Washington Irving sums up my feelings about Alhambra:

“I gave myself up, during my sojourn in the Alhambra, to all the romantic and fabulous traditions connected with the pile. I lived in the midst of an Arabian tale, and shut my eyes, as much as possible, to every thing that called me back to every-day life; and if there is any country in Europe where one can do so, it is in poor, wild, legendary, proud-spirited, romantic Spain..”

I’ve seen much in two years worth of expanding horizons. The Taj Mahal. Agra Fort. The intricate, never ending rooms and corridors of the City Palace in Udaipur. Lodhi Gardens in Delhi. Alhambra is a combination of all of these. Palace. Fortress. Gardens.

Construction began in the 14th century, for the last Muslim Emirs to rule over the city during the Nasrid Dynasty. By 1527, the Roman monarchs had driven the Moors out of Spain and at least one palace, Palacio de Carlos V, was erected in a Renaissance style.

In a creative writing capacity I’m all about the senses. As I explored each palace, gasped at the Generalife’s gardens, textures sang to me. I dreamed of having Alice’s ability to drink a potion that allowed me to grow bigger, so I could reach the ceilings and run my fingers across the patterns and carvings. Then I did along the walls – the curve of my index finger tracing the Koran in Arabic script.

Nestled on al-Sabika hill, above Granada, Alhambra offers not only unparalleled architectural wonders, but stunning views of the city and surrounding Sierra Nevada mountains.

As Irving suggests, simply close your eyes and slip into a past of legend, court intrigue and empires conquered and lost…

Fountain (Pilar de Carlos V, Renaissance) near the entrance gate. Notice the distinct Christian touches with the cherubs and a family crest.

Before the entrance gate. I think this photograph illustrates the scale of Alhambra well.

It is said that this fortifying wall was built by Christian slaves, who were forced to live and work at Alhambra. The story  is the materials for this wall were composed of the same stones to be used for their tombstones. Eek!

Lest we not forget, Alhambra was also a protective fortress from enemies. Canons on display.

The main animal you’ll notice at Alhambra is the feline. Cats take in the sights as well as lounge around the grounds to grab shade. I like to believe they are former spirits returned home. Whether Christian or Muslim.

A peek at the Ambassador’s Salon (Hall of the Ambassadors). Breathtaking!

Inlaid cedar ceiling. The details astounded me. I gazed at this one for a long time.

Courtyard outside the Hall of the Ambassadors. The subjects in the photograph remind me of the two states of exploration. Exhaustion and intense curiosity.

A circular vasque fountain – influence of Roman design aesthetic.

Court of Myrtles is an oasis.

He thinks so too. Meeting of the ancient and modern (love his huge headphones!).

Spending time here infuses a single feeling – peace.

The doorways were incessantly fascinating to me. Perhaps opening just one would spill all of Alhambra’s secrets.

Arabic script – intricate and elegant.

The center of Alhambra – The Court of the Lions

The newly restored Fountain of the Lions. The lions are not artistically accurate, but were meant to symbolize power, strength and sovereignty.   The fountain use to be timed. Each hour one lion would produce water from its mouth.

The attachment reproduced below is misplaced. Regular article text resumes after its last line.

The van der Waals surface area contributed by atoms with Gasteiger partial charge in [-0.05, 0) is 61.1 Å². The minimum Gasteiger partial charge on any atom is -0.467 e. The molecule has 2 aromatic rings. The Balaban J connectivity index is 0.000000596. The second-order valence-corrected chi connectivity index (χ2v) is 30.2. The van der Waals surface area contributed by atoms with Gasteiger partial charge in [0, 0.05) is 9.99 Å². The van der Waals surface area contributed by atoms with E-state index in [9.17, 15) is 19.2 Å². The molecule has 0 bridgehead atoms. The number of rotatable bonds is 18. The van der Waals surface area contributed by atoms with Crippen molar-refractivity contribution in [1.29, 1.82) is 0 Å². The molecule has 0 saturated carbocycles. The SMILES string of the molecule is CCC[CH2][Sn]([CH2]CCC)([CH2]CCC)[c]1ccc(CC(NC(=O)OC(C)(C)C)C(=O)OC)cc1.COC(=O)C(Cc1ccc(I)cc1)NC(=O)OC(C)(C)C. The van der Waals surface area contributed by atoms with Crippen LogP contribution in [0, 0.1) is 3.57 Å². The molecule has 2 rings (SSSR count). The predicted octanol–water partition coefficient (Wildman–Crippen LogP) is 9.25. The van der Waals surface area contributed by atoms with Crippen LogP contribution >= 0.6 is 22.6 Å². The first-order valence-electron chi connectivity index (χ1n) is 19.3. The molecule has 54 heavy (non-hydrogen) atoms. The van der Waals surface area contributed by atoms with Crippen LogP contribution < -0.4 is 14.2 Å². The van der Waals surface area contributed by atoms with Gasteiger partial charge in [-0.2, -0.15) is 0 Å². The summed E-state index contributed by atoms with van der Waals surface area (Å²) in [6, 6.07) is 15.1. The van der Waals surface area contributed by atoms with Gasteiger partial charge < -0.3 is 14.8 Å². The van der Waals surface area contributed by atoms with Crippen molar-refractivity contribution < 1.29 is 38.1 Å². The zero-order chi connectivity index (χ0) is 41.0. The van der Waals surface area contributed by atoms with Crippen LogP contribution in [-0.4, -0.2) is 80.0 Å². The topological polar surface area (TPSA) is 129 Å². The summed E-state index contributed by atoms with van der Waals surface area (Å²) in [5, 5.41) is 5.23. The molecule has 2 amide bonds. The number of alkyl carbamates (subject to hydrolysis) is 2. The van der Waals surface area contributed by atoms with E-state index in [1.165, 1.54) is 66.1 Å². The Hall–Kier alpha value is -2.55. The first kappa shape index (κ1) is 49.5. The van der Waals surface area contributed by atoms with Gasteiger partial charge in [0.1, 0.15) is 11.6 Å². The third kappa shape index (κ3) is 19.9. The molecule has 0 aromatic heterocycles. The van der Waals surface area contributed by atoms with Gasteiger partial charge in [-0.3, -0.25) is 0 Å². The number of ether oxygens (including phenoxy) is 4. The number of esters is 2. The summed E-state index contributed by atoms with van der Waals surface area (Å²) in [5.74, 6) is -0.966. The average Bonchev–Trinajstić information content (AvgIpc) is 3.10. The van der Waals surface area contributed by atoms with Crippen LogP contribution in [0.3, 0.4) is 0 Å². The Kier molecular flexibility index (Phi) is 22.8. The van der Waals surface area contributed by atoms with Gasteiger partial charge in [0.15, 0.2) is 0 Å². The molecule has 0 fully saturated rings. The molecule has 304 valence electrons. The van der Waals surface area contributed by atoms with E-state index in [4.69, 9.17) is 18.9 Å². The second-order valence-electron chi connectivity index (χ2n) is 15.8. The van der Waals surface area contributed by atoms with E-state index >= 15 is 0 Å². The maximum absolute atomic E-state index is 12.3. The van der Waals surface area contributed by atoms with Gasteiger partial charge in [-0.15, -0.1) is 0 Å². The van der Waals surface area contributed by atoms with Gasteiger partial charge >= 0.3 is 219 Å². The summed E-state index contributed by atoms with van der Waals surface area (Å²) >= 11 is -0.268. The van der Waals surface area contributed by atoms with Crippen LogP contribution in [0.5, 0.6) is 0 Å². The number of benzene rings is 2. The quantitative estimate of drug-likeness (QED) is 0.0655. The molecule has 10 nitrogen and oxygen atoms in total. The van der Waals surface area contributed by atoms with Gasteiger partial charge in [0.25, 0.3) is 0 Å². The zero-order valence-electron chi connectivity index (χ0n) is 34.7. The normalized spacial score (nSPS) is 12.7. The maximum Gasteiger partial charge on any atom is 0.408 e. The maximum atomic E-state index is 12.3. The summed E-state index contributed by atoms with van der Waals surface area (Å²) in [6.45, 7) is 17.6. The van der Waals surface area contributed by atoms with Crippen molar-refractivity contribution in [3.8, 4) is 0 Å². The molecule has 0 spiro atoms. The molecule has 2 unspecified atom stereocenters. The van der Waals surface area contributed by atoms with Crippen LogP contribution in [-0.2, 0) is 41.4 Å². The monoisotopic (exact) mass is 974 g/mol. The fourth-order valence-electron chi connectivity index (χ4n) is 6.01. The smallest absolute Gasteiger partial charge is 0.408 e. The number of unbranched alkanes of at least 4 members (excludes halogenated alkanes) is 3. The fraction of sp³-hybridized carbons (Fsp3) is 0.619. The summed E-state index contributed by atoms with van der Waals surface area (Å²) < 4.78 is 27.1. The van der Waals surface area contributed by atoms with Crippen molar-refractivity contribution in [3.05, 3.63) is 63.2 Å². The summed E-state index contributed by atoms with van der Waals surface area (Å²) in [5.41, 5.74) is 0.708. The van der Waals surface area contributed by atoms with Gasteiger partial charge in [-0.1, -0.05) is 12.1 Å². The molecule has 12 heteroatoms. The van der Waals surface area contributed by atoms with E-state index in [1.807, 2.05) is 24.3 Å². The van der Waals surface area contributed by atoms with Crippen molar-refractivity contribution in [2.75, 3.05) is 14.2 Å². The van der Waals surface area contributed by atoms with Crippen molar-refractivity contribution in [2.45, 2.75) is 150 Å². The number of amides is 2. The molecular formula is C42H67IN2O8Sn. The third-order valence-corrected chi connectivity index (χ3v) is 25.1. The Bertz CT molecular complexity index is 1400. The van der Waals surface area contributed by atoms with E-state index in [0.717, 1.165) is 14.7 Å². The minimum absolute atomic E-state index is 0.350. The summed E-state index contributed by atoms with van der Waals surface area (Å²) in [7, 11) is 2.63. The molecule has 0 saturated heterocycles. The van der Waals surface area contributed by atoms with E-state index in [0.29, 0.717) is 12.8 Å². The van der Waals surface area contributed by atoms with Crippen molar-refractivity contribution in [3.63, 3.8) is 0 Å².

Another view – feast for the eyes and soul.

The stalactite dome of the Abencerrages Hall. It reminds me of a honeycomb in a beehive.

Stained glass glories.

Bouncing colors.

The Generallife Gardens.

Fountain up close.

Fragrant roses is one species of flower that grows wild and free.

One of the walls of Generallife.

That shows this view of  the gardens and beyond.

Interior of Generallife.

The Palacio de Carlos V, built by Emperor Charles V in 1527, is distinct – Renaissance and boldly European to distance itself from the previous design thread of Alhambra.

More lions. To show strength. Europe knocking on the door of their Muslim enemies? Doubt knocking would be involved in war.

But the interior surprised me.

Does it remind you of something significant in Spain? Bullfighting rings. Or in another place or time – Roman colosseum.

Did I mention the views of Granada?

Where to get tickets: This Tripadvisor page is comprehensive and tells you how to purchase tickets (through a Ticket Master website). You can book a window of time, either 8:30 to 14:00 or 14:00 to 18:00) and even an evening visit. I’d suggest doing both a day and night tour – if you can afford it. Alhambra at night is quite a different experience. I chose a “general daytime visit” ticket and it cost me 15 €. Keep your ticket handy because at certain points it will be scanned for entry.

  • If you pre-booked your ticket allow enough time for pick-up, to coincide with your designated viewing times of the Nasrid Palaces.

When it’s open:  In the summer months, it’s open March to October, visiting times are between 8:30 and 20:00. From November to February, the visiting times are between 8:30 and 18:00.

What time of day should you go:  Depends on how quickly you book tickets, but I’d aim for early morning to noon in the summer time to avoid the intense heat. If you can’t book tickets for that block of time, going about three or four in the afternoon is ideal to skirt around the hottest point of the day and you will have plenty of daylight to take photographs. In the winter months, anytime is fine as long as you prepare for the cold.

What you should bring: In the summer, plenty of sunscreen, a hat, sunglasses, snacks and water. Be prepared to rest frequently in the shade.  In the winter, a jacket, sweater, sturdy shoes, snacks and water. Extra batteries or memory cards is a good idea for your camera.